the Indian Government is already hungry millions even if the population were not so feeding two hundred and fifty thousand Asiatics, dense on the soil, and that, no doubt, is true. Prob and is making preparations to feed many more. ably there is less starvation in the United States Fortunately last month brought welcome showers of to-day with its seventy million population than there rain, which have done something to prevent the was when the Pilgrim Fathers landed, when the famine which already threatens to develop into an inhabitants, all told, did not exceed a million at the absolutely devastating scourge next year. The outside. Indian Government is exerting itself to meet the
It is probable that this Christmas
The threatened disaster with adequate resources, but it
another Chartered Company, that which is to be feared that no expenditure of time or money
governs the Niger and the valley of
Little War. will be able to prevent the mowing down of
that great river, will have put its many thousands, possibly hundreds of thousands, of fortunes to the touch to win or lose its all. The our fellow-subjects in India. The population has object of the expedition which Sir Taubman Goldie,
THE NIGER EXPEDITION.
with the aid of a score of British officers and some to the Sultan of Sokoto. It is quite on the thousands of trained native troops, is about to cards that there may be an alliance on the part of undertake in West Africa, is part of a great design several of these tribes against the white man which has been carefully matured for the last ten with his heretical notions about the denionetisation years. Sir Taubman Goldie is a remarkable man, of human currency. If so, Sir Taubman Goldie who has set his mind upon exterminating the slave will probably perish at the head of his men, trade in a district inhabited by forty millions and the Niger Company will go up the spout. of persons.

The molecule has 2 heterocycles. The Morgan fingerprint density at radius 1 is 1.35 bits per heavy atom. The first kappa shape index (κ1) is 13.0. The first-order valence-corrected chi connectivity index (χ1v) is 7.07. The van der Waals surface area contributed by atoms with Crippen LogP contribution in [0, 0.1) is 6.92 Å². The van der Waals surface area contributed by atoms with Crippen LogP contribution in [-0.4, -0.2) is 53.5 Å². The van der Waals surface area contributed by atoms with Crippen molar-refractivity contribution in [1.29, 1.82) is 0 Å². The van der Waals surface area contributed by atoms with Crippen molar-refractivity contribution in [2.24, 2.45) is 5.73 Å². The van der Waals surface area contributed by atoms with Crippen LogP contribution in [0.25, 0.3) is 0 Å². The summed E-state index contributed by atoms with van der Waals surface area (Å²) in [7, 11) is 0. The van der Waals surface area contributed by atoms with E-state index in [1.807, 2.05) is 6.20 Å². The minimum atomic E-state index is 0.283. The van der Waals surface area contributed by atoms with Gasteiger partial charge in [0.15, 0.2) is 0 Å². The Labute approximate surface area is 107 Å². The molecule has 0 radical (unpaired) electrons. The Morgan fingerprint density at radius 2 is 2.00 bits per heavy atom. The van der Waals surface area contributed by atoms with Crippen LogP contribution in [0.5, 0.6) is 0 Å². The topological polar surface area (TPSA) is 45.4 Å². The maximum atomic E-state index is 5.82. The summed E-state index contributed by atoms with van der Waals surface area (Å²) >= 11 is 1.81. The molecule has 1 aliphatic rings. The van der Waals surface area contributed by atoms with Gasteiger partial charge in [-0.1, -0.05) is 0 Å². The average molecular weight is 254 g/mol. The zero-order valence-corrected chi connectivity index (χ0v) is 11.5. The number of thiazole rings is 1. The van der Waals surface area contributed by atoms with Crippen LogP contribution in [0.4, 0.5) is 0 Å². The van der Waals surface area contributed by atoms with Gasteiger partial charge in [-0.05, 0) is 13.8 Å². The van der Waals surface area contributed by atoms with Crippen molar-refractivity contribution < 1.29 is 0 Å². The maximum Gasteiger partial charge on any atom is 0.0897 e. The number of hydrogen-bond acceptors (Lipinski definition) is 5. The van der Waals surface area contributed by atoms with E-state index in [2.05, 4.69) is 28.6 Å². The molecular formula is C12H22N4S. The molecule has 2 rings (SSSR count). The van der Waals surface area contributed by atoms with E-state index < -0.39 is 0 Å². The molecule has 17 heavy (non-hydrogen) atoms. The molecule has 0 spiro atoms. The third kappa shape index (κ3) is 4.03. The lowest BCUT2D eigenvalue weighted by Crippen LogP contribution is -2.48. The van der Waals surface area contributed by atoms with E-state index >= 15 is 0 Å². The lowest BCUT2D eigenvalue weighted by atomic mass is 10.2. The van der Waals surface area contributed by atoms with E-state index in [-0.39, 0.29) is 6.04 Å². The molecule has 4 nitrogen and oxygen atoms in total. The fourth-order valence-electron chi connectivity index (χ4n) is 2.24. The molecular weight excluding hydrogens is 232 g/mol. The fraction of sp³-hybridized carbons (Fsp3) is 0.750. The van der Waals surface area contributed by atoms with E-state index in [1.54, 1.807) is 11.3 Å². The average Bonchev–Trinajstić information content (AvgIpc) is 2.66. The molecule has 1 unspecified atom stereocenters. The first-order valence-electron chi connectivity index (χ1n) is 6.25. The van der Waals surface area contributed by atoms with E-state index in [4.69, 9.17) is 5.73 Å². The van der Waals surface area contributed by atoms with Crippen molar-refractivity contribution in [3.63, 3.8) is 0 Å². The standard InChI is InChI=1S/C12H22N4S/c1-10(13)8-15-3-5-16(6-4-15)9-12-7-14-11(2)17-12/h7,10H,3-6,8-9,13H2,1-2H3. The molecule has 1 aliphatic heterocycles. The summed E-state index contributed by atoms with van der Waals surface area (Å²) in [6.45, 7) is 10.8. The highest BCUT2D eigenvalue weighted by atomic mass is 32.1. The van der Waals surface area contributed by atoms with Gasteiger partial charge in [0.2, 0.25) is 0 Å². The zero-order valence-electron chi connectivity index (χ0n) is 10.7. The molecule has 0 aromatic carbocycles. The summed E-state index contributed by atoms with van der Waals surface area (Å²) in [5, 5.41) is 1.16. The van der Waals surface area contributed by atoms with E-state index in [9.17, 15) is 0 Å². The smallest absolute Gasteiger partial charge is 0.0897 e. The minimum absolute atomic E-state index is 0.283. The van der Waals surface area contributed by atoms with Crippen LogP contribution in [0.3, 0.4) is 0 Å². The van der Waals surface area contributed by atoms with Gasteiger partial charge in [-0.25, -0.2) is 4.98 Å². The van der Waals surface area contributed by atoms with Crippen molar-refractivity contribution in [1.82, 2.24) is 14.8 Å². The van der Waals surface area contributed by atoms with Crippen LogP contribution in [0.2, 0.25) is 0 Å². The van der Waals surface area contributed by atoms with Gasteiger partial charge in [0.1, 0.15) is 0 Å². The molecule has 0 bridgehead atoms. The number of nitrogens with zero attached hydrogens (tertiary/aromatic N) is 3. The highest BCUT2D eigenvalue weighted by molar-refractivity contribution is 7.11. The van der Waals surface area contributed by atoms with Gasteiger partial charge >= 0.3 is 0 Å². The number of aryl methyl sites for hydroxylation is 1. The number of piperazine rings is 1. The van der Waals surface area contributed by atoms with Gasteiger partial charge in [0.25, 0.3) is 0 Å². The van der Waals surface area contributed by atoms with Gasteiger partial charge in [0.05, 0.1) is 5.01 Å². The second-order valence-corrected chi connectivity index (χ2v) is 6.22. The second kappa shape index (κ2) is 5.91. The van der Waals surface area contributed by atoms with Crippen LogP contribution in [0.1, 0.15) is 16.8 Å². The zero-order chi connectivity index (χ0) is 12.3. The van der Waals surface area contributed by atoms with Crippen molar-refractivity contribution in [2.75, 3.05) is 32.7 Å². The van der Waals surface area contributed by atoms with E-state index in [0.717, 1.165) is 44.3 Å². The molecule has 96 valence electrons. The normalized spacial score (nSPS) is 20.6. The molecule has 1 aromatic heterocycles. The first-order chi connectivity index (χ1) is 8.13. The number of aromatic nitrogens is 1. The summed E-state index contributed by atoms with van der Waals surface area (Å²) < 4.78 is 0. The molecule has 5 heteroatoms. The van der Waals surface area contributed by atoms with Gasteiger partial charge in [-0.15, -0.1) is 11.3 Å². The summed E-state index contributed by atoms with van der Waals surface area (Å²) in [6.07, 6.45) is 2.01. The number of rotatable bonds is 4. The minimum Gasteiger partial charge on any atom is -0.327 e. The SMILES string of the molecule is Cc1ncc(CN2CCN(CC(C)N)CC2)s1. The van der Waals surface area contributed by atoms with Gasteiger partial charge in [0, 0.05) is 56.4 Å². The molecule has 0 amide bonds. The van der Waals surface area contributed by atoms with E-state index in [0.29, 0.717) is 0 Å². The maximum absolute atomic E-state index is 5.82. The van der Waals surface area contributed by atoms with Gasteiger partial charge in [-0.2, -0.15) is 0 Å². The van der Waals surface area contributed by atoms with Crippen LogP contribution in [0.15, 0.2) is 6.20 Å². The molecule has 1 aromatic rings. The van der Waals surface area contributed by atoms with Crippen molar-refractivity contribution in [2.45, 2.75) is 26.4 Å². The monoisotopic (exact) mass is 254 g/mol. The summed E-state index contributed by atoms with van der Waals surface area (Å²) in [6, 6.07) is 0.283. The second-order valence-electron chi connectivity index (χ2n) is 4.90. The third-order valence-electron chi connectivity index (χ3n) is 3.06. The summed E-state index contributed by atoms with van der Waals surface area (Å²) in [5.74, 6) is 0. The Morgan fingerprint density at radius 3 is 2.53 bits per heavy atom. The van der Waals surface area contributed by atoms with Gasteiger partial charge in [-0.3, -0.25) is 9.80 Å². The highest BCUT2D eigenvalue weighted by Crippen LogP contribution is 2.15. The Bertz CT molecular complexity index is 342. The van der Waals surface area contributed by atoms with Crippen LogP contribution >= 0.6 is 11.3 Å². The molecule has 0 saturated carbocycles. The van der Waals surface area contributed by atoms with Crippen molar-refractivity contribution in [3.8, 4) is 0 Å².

In the Upper Niger, which lies If so, there will be no appeal made by the Niger nominally in the territories of the Company, Company to Downing Street to help it out of but over which they have hitherto exercised no direct its difficulties ; but in the interests of the Empire, authority, prevails the worst system of slave-trading which cannot allow the whole of the Niger Valley to in the world. It is from the valley of the Upper pass under the tricolour, the British Government Niger that slaves are taken every year for export to will be compelled to take over what would then be all parts of northern Africa, to Constantinople, and the wreck of the Niger Company's Protectorate. I to Arabia. Slaves indeed are the currency of the hope, however, that fortune will smile upon brave country; cowries are but as their pennies, for gold Sir Taubman and his gallant men, and that an enterand silver coinage they use slaves. The value of a prise which ought to command the hearty sympathy slave rises in proportion to the distance from his of every humane man will be crowned with success: native village, hence the remoteness of the human